The stress your boss causes is bad for your health.
Multiple studies have found that working for a bad boss increases your chance of having a heart attack by as much as 50%.
When those negative voices start taking over, give them the boot with positive affirmations. Find one or two things that you can have a legitimate opinion on, and speak up about it.5. Focus on just one task or accomplishment that you can successfully complete in a competent manner.
Remind yourself of all the great things you have accomplished. Believe it or not, your confidence level emanates from your voice, and people around will respond to it. This will give you something to point to that will allow you to mentally tell yourself that you really are not stupid, that you are learning and growing.
Every day people land on my Blog by typing this desperate phrase into their Google search bar:“My Boss Makes Me Feel Like an Idiot.”This good Google fortune is driven from a couple of posts I wrote dealing with the subject of “feeling stupid at work.” These have led to numerous comments, private emails, and even some behind-the-scenes counseling from good people in bad situations looking for some advice.
Apparently, I have captured a micro-audience of tortured souls dealing with the unpleasant challenge of facing a brutish boss every day. Their story is almost always the same: a once-confident worker is suddenly thrust into a new situation with an intimidating boss, and instead of rising to the challenge, a downward spiral ensues of little mistakes, negative self-talk, more fumbling, obsessive rumination and complete loss of confidence.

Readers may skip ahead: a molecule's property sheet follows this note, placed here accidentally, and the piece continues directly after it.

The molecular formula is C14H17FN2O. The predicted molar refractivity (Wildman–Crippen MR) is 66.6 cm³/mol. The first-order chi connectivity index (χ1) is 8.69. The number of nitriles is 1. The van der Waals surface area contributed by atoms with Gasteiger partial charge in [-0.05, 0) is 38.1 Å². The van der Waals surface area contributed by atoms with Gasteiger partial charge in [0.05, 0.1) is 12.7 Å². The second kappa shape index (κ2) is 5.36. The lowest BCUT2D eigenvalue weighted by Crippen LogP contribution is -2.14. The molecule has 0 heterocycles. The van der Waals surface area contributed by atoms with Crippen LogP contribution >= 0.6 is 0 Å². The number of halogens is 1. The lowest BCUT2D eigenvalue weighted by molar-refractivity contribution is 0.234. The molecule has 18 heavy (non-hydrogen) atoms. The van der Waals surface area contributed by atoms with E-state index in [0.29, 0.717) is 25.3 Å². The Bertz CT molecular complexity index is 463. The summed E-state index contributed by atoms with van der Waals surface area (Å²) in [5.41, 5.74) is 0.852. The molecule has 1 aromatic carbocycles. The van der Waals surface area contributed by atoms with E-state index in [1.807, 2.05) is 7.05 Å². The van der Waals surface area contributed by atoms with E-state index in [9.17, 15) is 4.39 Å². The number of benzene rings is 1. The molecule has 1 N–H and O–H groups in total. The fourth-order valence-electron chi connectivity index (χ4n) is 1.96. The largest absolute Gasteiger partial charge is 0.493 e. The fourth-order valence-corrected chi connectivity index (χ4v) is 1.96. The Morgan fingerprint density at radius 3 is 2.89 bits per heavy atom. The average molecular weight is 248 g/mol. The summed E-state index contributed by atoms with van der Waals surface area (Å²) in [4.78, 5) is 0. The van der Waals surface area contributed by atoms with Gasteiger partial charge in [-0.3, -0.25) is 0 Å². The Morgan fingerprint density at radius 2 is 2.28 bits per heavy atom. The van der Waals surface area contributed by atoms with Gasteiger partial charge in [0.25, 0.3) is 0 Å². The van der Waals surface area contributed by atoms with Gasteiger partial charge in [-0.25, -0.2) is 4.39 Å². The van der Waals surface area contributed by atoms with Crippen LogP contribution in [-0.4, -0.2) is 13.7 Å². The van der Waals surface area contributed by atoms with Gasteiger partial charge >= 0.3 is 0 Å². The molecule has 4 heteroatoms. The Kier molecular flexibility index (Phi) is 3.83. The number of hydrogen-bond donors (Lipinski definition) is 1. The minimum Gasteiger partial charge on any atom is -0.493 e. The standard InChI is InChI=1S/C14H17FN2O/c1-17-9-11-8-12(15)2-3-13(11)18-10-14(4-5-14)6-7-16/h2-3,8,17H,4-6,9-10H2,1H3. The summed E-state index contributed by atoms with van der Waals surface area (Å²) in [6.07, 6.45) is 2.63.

A person who is content and has peace of mind is very unlikely to project anger and bitterness on a regular basis.
We’ve all been in the company of someone who makes us feel on edge, uneasy or unsure of ourselves.
I know it might be hard to believe, but almost everyone I know has had this kind of experience at some point in their career.
(The masculine pronoun here is appropriate because, according to the Workplace Bullying Institute, most bully bosses are men.) Or maybe some employees ask for it, just a little, through their abject performance and dubious hygiene. Surely that would soften even the flintiest boss’s stony heart? Hurst said even more “heroic” efforts by employees to act like good corporate citizens usually fail to appease bullying bosses.
But for anyone forced to deal with an abusive supervisor, the obvious question is: How do you stop it? Hurst and her fellow researchers spent six months talking to 244 employees in a range of organizations to observe how people’s interactions with an abusive supervisor affected the relationship. That may say something not only about the general character of bullies, but also about the changing nature of work in the U.
There are numerous psychological tricks for dealing with intimidating people and I’m going to outline the most important ones below.
Some people tend to have natural abilities when it comes to dealing with others, they tend to be able to read other people quite well and can read between the lines.